Few Republicans have wanted to criticize the police response to Charlottesville, particularly after two state troopers who were recording the unrest from the air died when their helicopter crashed hours after Heyer was mowed down.
But Jim Gilmore, a Republican who was governor during the 9/11 Pentagon attack, called the response to Charlottesville inadequate and faulted McAuliffe. Gilmore called for an independent review instead of the in-house audit McAuliffe ordered.
"When you're the chief executive either of the country or the state, then you have to be prepared to meet a crisis or a challenge as it develops," he said. "There seems to be an effort to shift the blame."
It's too soon to know if Charlottesville will have a lasting impact on McAuliffe's legacy or political prospects. That will become more clear after the shock subsides and the official response gets scrutinized, political analyst Stuart Rothenberg said.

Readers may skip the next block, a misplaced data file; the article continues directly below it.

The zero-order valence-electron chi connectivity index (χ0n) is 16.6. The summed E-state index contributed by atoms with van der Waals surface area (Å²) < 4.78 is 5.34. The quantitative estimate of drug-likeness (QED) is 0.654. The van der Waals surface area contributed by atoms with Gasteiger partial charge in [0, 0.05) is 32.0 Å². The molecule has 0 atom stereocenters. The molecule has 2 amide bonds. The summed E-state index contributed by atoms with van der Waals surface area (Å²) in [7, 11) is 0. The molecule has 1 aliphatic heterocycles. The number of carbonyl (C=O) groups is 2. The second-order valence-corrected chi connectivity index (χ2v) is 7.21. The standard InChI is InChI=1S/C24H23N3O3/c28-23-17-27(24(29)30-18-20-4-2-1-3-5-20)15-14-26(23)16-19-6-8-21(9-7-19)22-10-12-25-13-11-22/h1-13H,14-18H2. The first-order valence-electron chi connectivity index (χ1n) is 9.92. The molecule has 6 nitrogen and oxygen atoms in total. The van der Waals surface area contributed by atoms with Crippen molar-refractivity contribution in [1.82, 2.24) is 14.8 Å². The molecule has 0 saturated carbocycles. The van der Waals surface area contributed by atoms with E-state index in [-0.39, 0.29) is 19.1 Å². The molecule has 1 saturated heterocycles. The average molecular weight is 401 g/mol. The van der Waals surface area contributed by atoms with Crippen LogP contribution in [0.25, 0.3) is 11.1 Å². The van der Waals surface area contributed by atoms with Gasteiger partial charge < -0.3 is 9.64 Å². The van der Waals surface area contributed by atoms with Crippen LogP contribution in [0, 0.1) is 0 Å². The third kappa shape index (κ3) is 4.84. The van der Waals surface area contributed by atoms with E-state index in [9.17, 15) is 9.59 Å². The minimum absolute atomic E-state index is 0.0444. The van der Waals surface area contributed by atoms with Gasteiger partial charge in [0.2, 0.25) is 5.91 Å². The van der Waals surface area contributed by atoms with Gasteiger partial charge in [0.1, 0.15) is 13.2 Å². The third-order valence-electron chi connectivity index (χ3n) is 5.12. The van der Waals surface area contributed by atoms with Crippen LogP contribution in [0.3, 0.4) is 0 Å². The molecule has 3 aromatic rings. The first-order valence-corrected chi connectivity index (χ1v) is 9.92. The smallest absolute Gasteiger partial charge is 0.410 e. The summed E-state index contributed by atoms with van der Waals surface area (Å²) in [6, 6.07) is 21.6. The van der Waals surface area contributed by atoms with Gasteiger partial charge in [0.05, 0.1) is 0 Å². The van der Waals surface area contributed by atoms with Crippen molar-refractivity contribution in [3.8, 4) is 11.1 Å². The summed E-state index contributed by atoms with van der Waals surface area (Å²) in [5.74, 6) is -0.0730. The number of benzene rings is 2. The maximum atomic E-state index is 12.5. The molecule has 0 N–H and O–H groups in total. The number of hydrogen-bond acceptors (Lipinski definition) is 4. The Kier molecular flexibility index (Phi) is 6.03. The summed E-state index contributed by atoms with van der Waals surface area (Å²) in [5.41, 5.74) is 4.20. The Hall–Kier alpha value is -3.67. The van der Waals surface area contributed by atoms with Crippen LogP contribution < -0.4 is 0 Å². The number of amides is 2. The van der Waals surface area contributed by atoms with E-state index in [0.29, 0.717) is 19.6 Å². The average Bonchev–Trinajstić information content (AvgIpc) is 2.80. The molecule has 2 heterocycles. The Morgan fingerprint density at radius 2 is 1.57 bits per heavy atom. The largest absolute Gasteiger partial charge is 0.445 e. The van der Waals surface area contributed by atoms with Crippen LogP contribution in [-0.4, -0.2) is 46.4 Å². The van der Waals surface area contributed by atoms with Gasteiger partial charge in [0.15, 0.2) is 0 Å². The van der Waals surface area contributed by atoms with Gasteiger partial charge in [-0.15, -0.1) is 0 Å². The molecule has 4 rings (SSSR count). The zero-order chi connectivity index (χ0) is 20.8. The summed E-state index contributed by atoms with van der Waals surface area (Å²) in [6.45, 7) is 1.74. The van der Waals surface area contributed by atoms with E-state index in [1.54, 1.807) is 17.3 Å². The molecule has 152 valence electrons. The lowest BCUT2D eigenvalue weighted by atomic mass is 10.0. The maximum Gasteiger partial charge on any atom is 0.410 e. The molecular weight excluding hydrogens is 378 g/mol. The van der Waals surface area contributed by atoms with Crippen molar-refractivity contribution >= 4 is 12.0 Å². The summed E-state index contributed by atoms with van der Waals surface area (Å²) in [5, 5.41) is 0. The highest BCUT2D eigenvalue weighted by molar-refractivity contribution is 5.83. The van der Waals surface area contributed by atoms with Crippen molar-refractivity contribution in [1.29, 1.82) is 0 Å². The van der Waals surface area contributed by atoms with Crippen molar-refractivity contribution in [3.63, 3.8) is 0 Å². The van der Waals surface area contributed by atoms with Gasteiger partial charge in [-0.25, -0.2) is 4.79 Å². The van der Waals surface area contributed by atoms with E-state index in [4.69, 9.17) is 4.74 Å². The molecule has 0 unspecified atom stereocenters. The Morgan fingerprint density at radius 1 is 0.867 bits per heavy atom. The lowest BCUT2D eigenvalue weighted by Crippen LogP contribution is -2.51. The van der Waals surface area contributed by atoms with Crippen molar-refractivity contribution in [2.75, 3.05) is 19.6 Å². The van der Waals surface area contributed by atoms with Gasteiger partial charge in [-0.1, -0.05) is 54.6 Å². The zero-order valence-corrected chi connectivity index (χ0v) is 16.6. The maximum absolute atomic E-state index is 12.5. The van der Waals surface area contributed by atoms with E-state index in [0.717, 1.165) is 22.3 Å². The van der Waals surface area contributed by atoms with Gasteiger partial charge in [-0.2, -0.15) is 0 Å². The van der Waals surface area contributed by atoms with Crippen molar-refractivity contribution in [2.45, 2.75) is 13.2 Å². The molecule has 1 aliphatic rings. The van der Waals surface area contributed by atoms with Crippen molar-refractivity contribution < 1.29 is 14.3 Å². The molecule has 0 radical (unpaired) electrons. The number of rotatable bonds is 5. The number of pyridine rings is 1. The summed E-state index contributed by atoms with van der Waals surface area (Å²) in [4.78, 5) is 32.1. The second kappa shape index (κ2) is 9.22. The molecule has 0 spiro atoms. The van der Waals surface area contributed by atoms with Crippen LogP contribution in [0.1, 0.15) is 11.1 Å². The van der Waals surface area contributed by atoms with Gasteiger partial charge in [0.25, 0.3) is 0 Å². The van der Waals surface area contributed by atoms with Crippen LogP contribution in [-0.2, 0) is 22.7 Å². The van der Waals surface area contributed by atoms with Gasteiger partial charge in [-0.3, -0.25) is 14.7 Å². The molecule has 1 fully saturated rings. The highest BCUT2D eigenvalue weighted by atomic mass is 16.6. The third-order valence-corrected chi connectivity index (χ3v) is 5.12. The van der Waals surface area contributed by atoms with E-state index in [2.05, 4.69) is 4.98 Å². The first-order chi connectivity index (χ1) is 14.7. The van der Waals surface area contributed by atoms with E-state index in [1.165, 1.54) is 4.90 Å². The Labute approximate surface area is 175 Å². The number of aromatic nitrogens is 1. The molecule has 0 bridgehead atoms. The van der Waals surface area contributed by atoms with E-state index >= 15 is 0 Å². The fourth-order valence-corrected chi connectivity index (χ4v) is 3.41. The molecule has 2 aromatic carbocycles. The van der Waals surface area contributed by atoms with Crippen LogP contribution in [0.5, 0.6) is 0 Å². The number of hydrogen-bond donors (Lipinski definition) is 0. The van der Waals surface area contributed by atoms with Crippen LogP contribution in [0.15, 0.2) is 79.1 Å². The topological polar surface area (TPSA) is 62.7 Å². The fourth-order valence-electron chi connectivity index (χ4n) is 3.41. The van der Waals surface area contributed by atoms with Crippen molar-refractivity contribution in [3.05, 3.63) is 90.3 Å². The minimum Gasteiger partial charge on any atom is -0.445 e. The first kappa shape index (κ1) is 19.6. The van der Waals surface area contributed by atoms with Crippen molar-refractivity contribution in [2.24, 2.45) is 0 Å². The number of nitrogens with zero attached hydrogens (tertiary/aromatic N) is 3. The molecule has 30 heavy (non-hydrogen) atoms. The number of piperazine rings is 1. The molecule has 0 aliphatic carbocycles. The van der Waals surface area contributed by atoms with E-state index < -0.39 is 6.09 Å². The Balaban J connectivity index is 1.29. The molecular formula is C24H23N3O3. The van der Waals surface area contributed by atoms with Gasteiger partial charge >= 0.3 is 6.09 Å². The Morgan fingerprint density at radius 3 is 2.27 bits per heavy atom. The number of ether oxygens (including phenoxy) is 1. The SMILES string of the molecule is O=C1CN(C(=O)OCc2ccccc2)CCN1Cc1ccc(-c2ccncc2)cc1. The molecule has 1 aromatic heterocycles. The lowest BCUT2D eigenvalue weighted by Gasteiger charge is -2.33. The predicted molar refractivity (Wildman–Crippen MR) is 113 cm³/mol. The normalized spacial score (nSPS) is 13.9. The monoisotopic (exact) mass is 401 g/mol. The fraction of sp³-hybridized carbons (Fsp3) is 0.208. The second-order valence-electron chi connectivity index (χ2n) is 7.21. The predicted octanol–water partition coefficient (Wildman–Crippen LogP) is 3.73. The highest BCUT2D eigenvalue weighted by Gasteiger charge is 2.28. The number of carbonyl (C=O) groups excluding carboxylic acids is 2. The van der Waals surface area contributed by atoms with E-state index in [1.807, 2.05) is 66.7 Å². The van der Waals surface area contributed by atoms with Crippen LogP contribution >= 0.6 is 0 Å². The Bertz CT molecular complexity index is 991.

"Politicians almost always get the initial reaction correctly because it's so obvious," he said. "You decry violence. You identify the people who are wrong. You express sympathy for the people who are hurt or, in this case, killed. You talk about bringing the country together. All that is easy. Then the second guessing starts."
Stephen Farnsworth, a University of Mary Washington political scientist, said Charlottesville gave McAuliffe "a national exposure that he would not have obtained if it had not been the focus of the country for a week. . . . Governor McAuliffe clearly looked more like a leader than President Trump did in the wake of this incident."
"Trump's inconsistent messaging and equivocal response to hate represented really poor political instincts," Farnsworth said.
"I think that one of the positive messages the governor put forward was this idea that people's energies are better spent building better communities than dividing them," Farnsworth said. "It may very well be a message that voters are ready to hear in 2018 and 2020. Further, it's a powerful contrast to the consistently divisive approach that President Trump employed. . . . It was in a moment when there was an awful lot of negative commentary being discussed. The governor offered a positive suggestion, one that may not have been taken by the participants but one that speaks to a better America."